Without question the time has come for women to lead. Women have so much to offer and are ready to change the world for the better. The world desperately needs women to step up to the leadership plate. This requires cooperation and collaboration. Leading Women co-author Gloria Feldt points out in her book, No Excuses, that it is time to take action.
Women are still underrepresented at every level in the corporate pipeline, are lagging behind in public office, and in some instances really questioning how to have it all. To say the problem is multifaceted would be an understatement. There are hundreds, even thousands of opinions and studies as to “why” women haven’t reached parity yet. Although strides have been made in female empowerment there is still work to do.
Gloria argues that from the boardroom to the bedroom, public office to personal relationships, the major factor keeping women from parity is—themselves! In addition to barriers – both real and self imposed – many women are opting out of the very career paths that could shift those highest clout positions to gender parity within a decade or two. But women need to be willing to take those jobs and keep climbing the workforce ladder.
Gloria’s 2012 findings have been further explored in Women in the Workplace, a comprehensive study of the state of women in corporate America that grew from a long-term partnership between LeanIn.Org and McKinsey & Company. The report finds, “Women are almost four times more likely than men to think they have fewer opportunities to advance because of their gender—and are twice as likely to think their gender will make it harder for them to advance in the future. Women are more likely than men to say they have personally missed out on an assignment, promotion, or raise because of their gender. Compared with men, women also report that they are consulted less often on important decisions. These dynamics help explain why women appear to advance at lower rates than their male peers.”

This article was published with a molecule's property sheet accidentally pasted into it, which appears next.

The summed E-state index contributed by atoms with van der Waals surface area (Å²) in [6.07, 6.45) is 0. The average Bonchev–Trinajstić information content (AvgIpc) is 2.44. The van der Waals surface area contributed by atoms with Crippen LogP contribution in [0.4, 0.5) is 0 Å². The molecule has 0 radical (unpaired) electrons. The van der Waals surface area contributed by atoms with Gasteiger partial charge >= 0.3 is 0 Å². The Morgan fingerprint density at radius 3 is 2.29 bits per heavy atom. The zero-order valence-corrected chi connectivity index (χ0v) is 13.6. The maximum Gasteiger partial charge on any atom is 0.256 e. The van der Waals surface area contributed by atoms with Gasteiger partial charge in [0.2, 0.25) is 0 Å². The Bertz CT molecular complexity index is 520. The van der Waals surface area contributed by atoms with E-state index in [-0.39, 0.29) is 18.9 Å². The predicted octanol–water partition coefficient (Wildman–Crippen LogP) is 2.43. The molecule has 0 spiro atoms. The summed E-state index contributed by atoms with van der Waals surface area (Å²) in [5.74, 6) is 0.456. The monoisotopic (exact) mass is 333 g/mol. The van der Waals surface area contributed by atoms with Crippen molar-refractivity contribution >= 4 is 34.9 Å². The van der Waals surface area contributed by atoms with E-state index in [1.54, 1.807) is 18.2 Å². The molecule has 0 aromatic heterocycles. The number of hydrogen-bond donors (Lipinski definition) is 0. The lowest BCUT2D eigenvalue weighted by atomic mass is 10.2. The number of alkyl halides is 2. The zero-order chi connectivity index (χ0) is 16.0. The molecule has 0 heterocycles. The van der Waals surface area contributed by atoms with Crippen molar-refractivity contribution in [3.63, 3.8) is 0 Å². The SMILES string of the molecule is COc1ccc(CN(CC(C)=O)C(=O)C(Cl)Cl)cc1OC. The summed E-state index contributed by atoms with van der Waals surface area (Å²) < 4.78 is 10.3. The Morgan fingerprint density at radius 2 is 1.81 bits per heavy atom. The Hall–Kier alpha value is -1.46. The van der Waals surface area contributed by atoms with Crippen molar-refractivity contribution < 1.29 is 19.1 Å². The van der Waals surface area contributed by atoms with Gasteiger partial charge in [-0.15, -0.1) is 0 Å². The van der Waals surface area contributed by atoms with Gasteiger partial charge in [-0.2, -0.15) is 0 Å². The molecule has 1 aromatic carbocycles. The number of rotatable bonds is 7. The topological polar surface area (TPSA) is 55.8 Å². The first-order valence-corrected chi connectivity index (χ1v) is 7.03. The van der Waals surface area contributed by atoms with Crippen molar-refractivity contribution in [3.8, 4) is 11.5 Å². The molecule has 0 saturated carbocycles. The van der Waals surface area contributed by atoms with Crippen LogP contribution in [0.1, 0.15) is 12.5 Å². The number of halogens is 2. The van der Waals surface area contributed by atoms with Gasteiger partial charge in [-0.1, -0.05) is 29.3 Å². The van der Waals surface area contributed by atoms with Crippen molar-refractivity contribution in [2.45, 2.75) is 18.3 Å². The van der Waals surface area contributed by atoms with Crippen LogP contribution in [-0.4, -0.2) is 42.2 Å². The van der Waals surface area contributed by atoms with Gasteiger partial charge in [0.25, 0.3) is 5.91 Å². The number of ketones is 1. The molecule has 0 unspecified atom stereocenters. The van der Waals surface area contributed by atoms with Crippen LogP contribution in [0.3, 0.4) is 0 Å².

It’s important to note that Women in the Workplace reports that both genders see room for improvement. Two-thirds of both women and men do not think their companies are meritocratic, suggesting a broad appetite for cultural change.
Through her research, Lean In Founder and Facebook COO Sheryl Sandberg writes in The Wall Street Journal that, “The unfortunate reality is that women at every stage in their careers are less interested than men in becoming a top executive. When women get stuck, corporate America gets stuck. There is a wealth of evidence that diversity helps teams and organizations perform better in terms of innovation, creativity, revenue and profits. Using the talents of our full population is critical to our economic growth, corporate productivity and individual happiness.”
Through her desire to see women take the lead, and reach full parity, Gloria launched Take The Lead Women to prepare, develop, inspire, and propel women to take their fair and equal share of leadership positions across all sectors by 2025. Take The Lead teaches women how to change systems in order to create workplace cultures that are healthier for both men and women. The organization also teaches women how to use movement-building principles to overcome implicit biases, and create sustainable change.
Realizing that we are bigger and stronger than the sum of our parts, the Women Connect4Good Foundation – which has always worked to educate women to advance in their careers, improve relationships, and mentor other women – joined forces with Take The Lead Women. As a result, the Foundation is sponsoring a Train the Trainer workshop in Santa Barbara in January 2016 for motivated, successful, experienced leader-trainers who share the mission.
As Gloria sums it up, “The doors to equal opportunity have been cracked wide open, but too few women are willing to push on through them. We have to stop putting boundaries around our own vision for what we can do. We must act now, with intention, to assume our share of leadership roles.”
Exactly. Women need to be empowered to become change agents — both to change their opportunities and to change today’s organizational culture. It is time to lead, and together we can push the doors to equal opportunity wide open, making room for our sisters at the table.